Secretary of State Clinton announced today that the United States is terminating existing foreign assistance to Honduras:
After Secretary of State Hillary Clinton met with Honduras’ ousted President Manuel Zelaya today, the State Department announced that Clinton has decided to terminate U.S. assistance to Honduras. Clinton had previously suspended U.S. assistance to the Central American state in the wake of the June 28 coup.
Negotiations led by Costan Rican President Oscar Arias under the auspices of the Organization of American States broke down last month, after Honduras’ de facto leader Roberto Michelleti rejected efforts to allow Zelaya to return to power before Honduras’ November elections.
According to Reuters, Honduras receives $18 million in direct foreign assistance and another $135 million from the Millennium Challenge Corporation. Via twitter today (the transcript isn’t available yet), Dipnote, the Department’s blog, is reporting that State Department spokesman Ian Kelly just announced that the USG has “formally terminated” nearly $30 million of the $153 million.
Meanwhile, State Department spokesman Ian Kelly acknowledged yesterday that the Armor Group, the contractor responsible for providing jello shots to maintaining security at the U.S. Embassy in Baghdad, has a four-year contract worth $189 million per year. And at the moment, the Department does not have the ability to cancel the contract without first undertaking an investigation:
QUESTION: Can you say when they were sent?
MR. KELLY: Starting in June 2007, all the way through April 30, 2008, and then actually there was a ninth, and this was the most serious one. It’s called a show cause notice. A decision to issue a show cause notice is a serious matter and was not taken lightly. The issuance of a show cause notice was necessary due to repeated staffing shortages, which had been brought to the attention of the contracting officer. The show cause notice was the first step towards considering termination of the contract and was carefully considered by all concerned parties.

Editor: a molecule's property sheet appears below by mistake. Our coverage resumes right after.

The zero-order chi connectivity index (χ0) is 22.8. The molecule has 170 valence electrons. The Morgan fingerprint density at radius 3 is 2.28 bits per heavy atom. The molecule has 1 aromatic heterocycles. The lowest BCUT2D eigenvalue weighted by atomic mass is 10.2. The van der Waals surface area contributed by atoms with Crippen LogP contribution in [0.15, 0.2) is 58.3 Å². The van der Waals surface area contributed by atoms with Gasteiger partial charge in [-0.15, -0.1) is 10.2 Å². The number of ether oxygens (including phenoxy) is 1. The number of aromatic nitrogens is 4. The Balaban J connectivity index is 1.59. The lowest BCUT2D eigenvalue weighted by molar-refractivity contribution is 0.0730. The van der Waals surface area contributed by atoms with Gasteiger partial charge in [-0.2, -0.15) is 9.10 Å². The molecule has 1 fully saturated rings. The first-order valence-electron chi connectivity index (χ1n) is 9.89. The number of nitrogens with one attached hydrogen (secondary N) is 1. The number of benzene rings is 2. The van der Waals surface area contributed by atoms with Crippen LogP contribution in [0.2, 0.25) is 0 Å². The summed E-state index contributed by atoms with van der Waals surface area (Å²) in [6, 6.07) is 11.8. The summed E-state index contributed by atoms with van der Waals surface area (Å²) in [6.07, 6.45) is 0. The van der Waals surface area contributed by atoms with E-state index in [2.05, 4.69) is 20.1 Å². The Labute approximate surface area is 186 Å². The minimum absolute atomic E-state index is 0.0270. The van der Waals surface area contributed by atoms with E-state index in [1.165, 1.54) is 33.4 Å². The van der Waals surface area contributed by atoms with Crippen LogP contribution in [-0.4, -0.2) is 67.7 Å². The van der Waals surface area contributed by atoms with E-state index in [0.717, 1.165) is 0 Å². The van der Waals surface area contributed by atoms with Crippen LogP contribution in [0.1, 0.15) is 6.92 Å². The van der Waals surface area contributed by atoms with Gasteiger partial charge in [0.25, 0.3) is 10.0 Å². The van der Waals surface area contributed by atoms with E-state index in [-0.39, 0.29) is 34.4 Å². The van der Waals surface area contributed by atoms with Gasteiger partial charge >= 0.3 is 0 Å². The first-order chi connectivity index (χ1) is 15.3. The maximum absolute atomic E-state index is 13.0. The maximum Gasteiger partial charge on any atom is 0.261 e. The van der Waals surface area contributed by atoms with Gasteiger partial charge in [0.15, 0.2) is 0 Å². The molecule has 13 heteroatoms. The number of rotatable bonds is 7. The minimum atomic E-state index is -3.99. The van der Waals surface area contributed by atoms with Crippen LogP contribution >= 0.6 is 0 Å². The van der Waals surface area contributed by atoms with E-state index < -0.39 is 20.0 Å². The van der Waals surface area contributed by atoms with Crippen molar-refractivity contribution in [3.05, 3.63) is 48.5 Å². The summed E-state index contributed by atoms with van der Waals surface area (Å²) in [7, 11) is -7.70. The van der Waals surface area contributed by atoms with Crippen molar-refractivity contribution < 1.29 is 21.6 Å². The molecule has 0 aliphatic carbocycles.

QUESTION: When was that?
MR. KELLY: This was September 21st, 2008.
QUESTION: So this contract, you said, was signed originally in March?
MR. KELLY: 2007.
QUESTION: March of 2007. But the first – and so March, April, May, so three months into the contract you sent the first deficiency notice?
MR. KELLY: Yeah. It’s a – I mean, Kabul is a very challenging environment. There are very serious challenges for recruitment and logistical challenges.
QUESTION: So the last letter that was sent to them was that ninth, the show cause letter?
MR. KELLY: Mm-hmm.
QUESTION: And they responded to that?
MR. KELLY: They did respond to that. That was about –
QUESTION: And they corrected the deficiencies that were –
MR. KELLY: And they corrected the deficiencies. It was a staffing issue.QUESTION: Ian, is it fair to say that you put up with all of these deficiencies because you really had no other alternative? I mean, was there another option available to the State Department for the specific functions that ArmorGroup was providing?
MR. KELLY: Well, there are other options. There – I mean, obviously, we cannot just terminate any contract anywhere for any embassy because we cannot have our embassies go unprotected. So this – I mean, there is an issue where you have to, obviously, transition to another arrangement. And of course, the universe of kind of organizations that can provide this kind of very challenging – provide this kind of security in a very challenging environment is not a very big universe, obviously.
Clearly State got caught with their pants down here (okay, perhaps that wasn’t the most appropriate metaphor), and I’m confident that Secretary Clinton will make damn sure that this gets resolved quickly. But you have to wonder whether the Department’s bureaucratic apparatus will be able to to terminate the Armor Group’s contract in less time than it took to end aid to Honduras.
Yes there are differences in the laws covering contracts and foreign assistance (the USG can move far more quickly on the latter than the former). And yes, State can’t just fire Armor Group without finding a replacement to provide security in Kabul — after all, as Kelly himself acknowledged later in the same briefing, they’ve had to delay the replacement of Blackwater Xe, which is providing similar services in Iraq, because DynCorp, the new contractor, isn’t ready to take over.
But if State does choose to revoke the contract (and I presume that they will) I hope that it will take less than the 68 days.
And while we’re at it, can we try to fix a system where an relatively impoverished Central American country gets less from the United States than a security provider?